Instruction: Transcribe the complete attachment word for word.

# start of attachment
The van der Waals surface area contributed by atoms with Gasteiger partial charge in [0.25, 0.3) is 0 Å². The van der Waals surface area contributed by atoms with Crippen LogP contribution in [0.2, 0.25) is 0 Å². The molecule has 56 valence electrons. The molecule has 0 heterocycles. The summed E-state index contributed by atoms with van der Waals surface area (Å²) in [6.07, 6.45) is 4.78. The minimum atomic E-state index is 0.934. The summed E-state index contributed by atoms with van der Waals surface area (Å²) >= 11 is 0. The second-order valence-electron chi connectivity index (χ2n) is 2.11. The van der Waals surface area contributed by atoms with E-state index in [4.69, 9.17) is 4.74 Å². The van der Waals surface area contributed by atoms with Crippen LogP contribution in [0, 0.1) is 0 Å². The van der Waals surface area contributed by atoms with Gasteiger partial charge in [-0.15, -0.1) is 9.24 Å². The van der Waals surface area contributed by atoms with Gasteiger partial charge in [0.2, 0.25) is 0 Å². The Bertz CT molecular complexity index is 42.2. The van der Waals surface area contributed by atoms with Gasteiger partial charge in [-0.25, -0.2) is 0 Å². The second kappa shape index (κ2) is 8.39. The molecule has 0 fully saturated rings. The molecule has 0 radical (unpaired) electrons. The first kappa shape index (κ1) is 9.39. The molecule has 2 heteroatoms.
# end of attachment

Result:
The van der Waals surface area contributed by atoms with Gasteiger partial charge in [0.25, 0.3) is 0 Å². The van der Waals surface area contributed by atoms with Crippen LogP contribution in [0.2, 0.25) is 0 Å². The molecule has 56 valence electrons. The molecule has 0 heterocycles. The summed E-state index contributed by atoms with van der Waals surface area (Å²) in [6.07, 6.45) is 4.78. The minimum atomic E-state index is 0.934. The summed E-state index contributed by atoms with van der Waals surface area (Å²) >= 11 is 0. The second-order valence-electron chi connectivity index (χ2n) is 2.11. The van der Waals surface area contributed by atoms with E-state index in [4.69, 9.17) is 4.74 Å². The van der Waals surface area contributed by atoms with Crippen LogP contribution in [0, 0.1) is 0 Å². The van der Waals surface area contributed by atoms with Gasteiger partial charge in [-0.15, -0.1) is 9.24 Å². The van der Waals surface area contributed by atoms with Gasteiger partial charge in [0.2, 0.25) is 0 Å². The Bertz CT molecular complexity index is 42.2. The van der Waals surface area contributed by atoms with Gasteiger partial charge in [-0.25, -0.2) is 0 Å². The second kappa shape index (κ2) is 8.39. The molecule has 0 fully saturated rings. The molecule has 0 radical (unpaired) electrons. The first kappa shape index (κ1) is 9.39. The molecule has 2 heteroatoms.